“Cochise” was the first single off the Audioslave record and was released as a teaser for it a couple of months before. This song is still a big fan favorite. It starts the album with a slow burn, then the beat drops, and it hits hard and heavy. The drums and bass are perfectly coordinated here, bringing huge energy.
Morello plays a cool riff through the verses and a heavy one in the chorus. He also plays out the choruses with weird and wonderful effects-heavy sounds. Cornell’s voice is strong and hits hard on this track. He hits the chorus – “Go on and save yourself – And take it out on me” – heavy and really wails. And, after the last verse, he lets out a scream that’s pained and full of energy.
Shadow On The Sun (2002)
The last song on my list of Audioslave’s Top 10 songs from the album, Audioslave, is “Shadow On The Sun.” This song is one of my favorites, largely because of the rhythm section.
Wilk plays a really cool beat in the verses and hits hard in the chorus. Commerford’s low and distorted bass is the perfect complement, making this rhythm really kick. All this allows Tom Morello to really get experimental with his guitar. He goes on a rampage in the middle of this song and creates one of the weirdest and yet most beautiful guitar solos I’ve ever heard.
This song alternates from quieter, soulful verses to a heavier, soaring chorus. His voice gets to all ends of his range, pulling tight on the lower register and flying up to the high notes.
And his screamy outro is blistering…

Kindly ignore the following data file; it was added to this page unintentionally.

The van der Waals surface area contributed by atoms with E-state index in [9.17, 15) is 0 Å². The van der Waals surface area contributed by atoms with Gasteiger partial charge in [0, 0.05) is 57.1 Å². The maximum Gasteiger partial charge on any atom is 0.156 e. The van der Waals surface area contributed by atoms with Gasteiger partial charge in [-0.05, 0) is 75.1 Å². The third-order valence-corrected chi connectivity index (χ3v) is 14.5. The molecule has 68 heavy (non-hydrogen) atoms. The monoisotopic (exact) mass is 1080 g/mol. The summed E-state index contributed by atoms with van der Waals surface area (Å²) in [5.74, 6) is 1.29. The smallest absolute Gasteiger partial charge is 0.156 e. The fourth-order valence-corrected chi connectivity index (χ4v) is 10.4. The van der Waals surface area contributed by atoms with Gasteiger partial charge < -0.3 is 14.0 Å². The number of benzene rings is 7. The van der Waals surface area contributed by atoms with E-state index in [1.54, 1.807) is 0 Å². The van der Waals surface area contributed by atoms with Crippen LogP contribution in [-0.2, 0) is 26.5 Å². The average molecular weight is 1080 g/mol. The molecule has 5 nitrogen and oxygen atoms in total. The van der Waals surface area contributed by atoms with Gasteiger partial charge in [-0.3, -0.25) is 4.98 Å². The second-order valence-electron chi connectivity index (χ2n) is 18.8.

This song has a dark message about harmful relationships. Cornell sings, “And I can tell you why – People die alone – I can tell you I’m – A shadow on the sun,” and you can feel the self-disgust here so poignantly.
Be Yourself (2005)
The new super-band was a big hit and went out touring extensively after their first album. But, two and a half years later, in 2005, they released their second full-length album, Out of Exile. Although they had recorded more, the band pared this down to just 12 songs they thought were the most powerful. And the most powerful of all had to be “Be Yourself.”
The name of this song tells a story in and of itself. Unlike so many of his songs, Cornell’s lyrics here are largely positive. I mean, yes, this song has a dark side, but the message is clear – “To be yourself is all that you can do.” And, whatever happens, you have to accept it. He also tells you, “Don’t lose any sleep tonight – I’m sure everything will end up alright,” which is so unexpectedly positive for this singer.
The song has a slower, throbbing beat and a sort of Hard Rock vibe injected with Pop. But Morello still manages to add a whole lot of texture to this song with his unique guitar genius.
Doesn’t Remind Me (2005)
This next song also came from Out of Exile, but it was something new and unexpected for this band. “Doesn’t Remind Me” has an almost Folk-Rock verse that reminds me of Temple of the Dog and early Soundgarden.
The beat is drum-heavy and almost tribal but then explodes as the chorus comes along and hits hard. There’s also a quieter and slower bridge that Cornell sings sweetly over. And, of course, there’s a spot for Morello to shred here, playing a flaming solo with a wah-wah pedal to make it unusual.
Together, this gives the song a whole lot of texture and makes it one of the band’s best and prettiest songs ever!
#1 Zero (2005)